- Research Project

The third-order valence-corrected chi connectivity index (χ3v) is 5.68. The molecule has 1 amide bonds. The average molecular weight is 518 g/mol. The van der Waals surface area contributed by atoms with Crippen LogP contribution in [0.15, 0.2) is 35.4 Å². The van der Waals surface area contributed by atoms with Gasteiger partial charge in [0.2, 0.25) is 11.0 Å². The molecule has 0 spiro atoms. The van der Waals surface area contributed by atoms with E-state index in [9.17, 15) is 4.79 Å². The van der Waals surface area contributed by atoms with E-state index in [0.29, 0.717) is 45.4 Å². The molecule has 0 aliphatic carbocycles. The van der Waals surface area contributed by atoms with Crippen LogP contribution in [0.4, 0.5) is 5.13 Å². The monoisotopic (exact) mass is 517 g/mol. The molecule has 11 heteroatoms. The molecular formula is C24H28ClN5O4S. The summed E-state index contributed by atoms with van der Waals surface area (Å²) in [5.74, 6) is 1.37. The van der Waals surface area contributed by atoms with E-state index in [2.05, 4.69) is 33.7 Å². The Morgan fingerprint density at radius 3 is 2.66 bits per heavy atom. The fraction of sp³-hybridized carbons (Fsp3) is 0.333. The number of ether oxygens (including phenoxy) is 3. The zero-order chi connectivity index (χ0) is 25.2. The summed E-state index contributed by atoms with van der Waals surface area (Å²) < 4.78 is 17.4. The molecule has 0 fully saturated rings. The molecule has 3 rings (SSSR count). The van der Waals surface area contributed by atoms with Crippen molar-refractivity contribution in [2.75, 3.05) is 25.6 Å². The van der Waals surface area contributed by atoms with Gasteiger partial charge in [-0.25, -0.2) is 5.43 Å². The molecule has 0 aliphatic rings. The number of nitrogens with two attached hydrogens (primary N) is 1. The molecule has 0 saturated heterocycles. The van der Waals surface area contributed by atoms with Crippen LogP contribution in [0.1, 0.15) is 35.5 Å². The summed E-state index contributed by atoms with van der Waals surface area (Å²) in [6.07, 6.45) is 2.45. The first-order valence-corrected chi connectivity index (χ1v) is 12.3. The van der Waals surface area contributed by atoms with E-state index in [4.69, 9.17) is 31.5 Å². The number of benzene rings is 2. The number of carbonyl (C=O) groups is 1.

Immigration “has become an issue central to the future of Europe; perhaps the central issue” (Favell and Hansen 2002, 581). The schism that opened between “old” and “new” Europe during the 2015 refugee crisis, the largest Europe has witnessed since World War 2 has driven this point home. While on the one hand, Western EU governments have shown willingness to welcome refugees as illustrated by Angela Merkel’s unilateral decision to suspend the Dublin Regulation on the first country of entry and give blanket asylum to Syrian asylum seekers. On the other hand, Eastern EU leaders from the Baltic countries (Lithuania, Latvia and Estonia) and the Visegrád Group (Poland, Hungary, the Czech Republic and Slovakia) have refused to receive these asylum seekers with Hungary rushing to build a fence along its frontier with Serbia and at times blocking their onward travel to Austria and Germany. The Lex Specialis to the Dublin Convention adopted as a policy response has been a tenuous compromise rather than an enduring solution with Slovakia filing an appeal against it (Rettman 2015). In 2014 while acceptance rates for refugees hovered around 77 % in Sweden, they fell as low as 24 % in Latvia (IRIN 2015). For countries that are supposed to speak with one voice and apply equitably the same regulations, this gap is astonishing. The aim of this research project is to investigate the determinants of this policy divergence and the factors that permeated policy formulation and decisionmaking under crisis and uncertainty. The project will also examine the implementation of these decisions in two Eastern EU countries, Hungary and Poland. The former arguably has been the most affected by the Crisis. The latter is their largest and most powerful state. The research project falls within the strategic area, Politics and Public Policy specifically comparative public policy. However, it intersects in some aspects with international and national governance.